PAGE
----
Documentos CIDOB Asia, n.º 26
Central Asia is undoubtedly a region of special attention of those interested in the relation between Islam and the Modern State. After their communist experience, the five Central Asian republics started a process of re-identification, which involved not only building political institutions but also transforming social and cultural dynamics. Even during Soviet rule, the region had been dominated by the existence of a moderate Islam, deeply rooted and today turned into a key factor for transforming the old homo sovieticus into a new homo islamicus. But in this process, moderate Islam should confront major challenges, the first one coming from Islamic radicalism that seeks the instauration of the Caliphate, the supranational entity ruled by Islamic law; the second, the force of authoritarian political elites who view religion as a powerful instrument to keep a tight grip on power. In the middle of this struggle, almost all Central Asian inhabitants are immersed in a quest for their new identity, just at the point where East and West converge.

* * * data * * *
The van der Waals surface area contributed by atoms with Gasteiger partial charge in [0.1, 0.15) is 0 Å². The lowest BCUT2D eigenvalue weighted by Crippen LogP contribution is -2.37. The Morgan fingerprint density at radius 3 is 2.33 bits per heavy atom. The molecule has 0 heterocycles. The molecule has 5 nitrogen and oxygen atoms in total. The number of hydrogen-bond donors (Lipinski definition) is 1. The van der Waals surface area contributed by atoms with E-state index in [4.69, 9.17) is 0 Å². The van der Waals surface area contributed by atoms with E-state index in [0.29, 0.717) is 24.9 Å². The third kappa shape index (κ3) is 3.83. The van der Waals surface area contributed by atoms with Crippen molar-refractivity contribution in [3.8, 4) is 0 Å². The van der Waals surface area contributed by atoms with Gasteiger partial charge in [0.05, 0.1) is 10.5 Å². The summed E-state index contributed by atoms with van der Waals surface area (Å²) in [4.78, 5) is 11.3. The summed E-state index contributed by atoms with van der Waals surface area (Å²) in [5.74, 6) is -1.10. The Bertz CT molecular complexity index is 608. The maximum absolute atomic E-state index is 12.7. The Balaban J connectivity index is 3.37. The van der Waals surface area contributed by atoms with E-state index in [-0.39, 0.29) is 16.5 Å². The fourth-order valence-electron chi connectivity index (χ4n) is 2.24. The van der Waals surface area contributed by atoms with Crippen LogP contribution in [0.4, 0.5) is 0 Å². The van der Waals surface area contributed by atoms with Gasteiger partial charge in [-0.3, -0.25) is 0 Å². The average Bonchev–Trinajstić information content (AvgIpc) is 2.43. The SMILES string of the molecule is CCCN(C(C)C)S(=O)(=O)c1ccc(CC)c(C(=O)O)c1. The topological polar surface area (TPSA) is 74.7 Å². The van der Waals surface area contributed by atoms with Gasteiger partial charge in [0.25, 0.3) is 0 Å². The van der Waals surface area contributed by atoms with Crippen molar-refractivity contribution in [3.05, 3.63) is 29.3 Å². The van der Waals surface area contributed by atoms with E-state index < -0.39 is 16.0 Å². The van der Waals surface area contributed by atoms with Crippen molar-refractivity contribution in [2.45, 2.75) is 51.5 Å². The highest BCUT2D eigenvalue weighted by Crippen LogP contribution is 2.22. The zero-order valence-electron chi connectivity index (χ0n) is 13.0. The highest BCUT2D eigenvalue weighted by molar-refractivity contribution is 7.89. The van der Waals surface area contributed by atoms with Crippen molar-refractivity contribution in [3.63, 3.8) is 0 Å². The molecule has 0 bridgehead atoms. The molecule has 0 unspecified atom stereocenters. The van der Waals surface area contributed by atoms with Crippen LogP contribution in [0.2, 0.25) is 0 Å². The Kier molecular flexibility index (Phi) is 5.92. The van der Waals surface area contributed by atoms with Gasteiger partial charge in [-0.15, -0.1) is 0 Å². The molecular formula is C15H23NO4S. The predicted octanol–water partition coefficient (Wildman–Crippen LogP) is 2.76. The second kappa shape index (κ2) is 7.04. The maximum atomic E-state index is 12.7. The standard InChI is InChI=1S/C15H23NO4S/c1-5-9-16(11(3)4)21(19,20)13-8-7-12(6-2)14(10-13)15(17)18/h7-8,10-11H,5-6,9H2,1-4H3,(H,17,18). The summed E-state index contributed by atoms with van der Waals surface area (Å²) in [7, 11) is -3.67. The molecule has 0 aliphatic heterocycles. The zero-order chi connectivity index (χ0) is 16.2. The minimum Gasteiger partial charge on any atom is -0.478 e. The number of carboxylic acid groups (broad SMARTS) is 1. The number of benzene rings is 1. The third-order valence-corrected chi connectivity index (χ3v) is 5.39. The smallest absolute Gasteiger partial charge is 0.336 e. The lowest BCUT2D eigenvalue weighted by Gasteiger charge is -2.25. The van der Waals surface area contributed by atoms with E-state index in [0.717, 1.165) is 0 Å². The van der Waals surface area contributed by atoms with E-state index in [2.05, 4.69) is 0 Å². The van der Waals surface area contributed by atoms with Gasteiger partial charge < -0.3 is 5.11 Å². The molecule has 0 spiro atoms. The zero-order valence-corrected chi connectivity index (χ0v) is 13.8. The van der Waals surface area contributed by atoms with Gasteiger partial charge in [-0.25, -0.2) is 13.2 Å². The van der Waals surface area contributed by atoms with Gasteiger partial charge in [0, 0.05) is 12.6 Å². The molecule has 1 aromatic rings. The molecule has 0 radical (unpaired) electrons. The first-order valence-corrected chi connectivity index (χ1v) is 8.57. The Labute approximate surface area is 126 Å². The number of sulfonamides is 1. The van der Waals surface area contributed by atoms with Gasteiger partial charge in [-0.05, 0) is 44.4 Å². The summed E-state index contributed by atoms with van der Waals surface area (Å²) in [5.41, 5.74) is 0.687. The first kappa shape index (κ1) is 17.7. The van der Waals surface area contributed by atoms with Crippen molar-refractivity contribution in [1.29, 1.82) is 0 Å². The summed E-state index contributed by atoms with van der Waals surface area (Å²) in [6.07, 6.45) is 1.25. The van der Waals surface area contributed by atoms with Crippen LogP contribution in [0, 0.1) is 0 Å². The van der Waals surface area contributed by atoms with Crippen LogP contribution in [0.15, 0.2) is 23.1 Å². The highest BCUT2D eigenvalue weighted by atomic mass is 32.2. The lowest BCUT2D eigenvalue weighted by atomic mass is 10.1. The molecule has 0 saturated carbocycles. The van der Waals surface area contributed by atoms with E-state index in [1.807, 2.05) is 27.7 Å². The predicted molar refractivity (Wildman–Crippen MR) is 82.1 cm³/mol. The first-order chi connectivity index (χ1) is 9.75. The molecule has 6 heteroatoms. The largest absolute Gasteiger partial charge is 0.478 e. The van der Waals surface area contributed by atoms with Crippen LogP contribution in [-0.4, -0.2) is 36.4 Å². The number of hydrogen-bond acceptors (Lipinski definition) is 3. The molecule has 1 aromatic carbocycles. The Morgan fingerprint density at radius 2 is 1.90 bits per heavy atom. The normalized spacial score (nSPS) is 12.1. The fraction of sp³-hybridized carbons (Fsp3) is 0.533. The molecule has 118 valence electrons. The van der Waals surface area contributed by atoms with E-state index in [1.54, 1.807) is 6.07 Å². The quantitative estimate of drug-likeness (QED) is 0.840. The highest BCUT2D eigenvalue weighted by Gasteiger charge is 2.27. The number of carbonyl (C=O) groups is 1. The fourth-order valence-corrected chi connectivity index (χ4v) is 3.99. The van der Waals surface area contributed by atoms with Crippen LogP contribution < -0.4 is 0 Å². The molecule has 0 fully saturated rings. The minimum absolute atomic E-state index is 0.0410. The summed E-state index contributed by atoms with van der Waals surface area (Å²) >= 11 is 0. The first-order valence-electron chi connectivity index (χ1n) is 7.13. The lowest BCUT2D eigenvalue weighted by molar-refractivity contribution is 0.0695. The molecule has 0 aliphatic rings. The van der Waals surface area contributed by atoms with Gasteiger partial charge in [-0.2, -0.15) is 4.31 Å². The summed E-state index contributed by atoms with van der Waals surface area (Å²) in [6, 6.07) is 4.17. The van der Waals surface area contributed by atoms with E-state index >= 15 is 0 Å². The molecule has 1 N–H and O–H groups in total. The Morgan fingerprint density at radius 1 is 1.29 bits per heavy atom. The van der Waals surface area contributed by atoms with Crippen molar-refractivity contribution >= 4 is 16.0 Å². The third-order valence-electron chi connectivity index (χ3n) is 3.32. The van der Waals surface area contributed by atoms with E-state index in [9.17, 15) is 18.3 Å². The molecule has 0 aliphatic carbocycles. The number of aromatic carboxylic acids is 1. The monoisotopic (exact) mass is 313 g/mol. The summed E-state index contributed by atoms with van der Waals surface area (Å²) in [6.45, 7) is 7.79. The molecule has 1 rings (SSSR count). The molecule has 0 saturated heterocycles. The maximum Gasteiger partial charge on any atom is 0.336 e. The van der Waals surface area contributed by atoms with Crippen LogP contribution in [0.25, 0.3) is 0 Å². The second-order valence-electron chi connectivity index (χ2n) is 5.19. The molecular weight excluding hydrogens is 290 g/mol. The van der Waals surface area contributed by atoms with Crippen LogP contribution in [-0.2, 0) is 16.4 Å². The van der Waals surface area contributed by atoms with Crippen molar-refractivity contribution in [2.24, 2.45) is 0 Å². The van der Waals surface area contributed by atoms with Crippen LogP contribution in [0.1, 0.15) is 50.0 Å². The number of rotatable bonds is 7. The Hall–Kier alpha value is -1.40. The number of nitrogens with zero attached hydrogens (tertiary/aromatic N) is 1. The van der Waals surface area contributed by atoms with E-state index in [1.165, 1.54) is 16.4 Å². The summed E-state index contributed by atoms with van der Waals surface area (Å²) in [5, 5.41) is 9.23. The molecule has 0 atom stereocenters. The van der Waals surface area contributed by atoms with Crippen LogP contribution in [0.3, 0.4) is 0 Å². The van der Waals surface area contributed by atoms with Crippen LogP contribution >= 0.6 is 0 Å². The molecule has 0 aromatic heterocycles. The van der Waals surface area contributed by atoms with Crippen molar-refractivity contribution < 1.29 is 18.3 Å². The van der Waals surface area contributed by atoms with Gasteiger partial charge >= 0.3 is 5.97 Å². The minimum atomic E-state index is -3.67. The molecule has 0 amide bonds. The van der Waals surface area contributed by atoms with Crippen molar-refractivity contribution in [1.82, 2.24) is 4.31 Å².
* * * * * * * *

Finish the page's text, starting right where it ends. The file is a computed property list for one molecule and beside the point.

ISSN: 1696-9987 (printed edition)
ISSN: 1697-381X (on line edition)
Saodat Olimova, Head of the Sociological Service, Research Centre SHARQ; Farkhod Tolipov, Associate Professor, National University of Uzbekistan
Data de publicació: 03/2011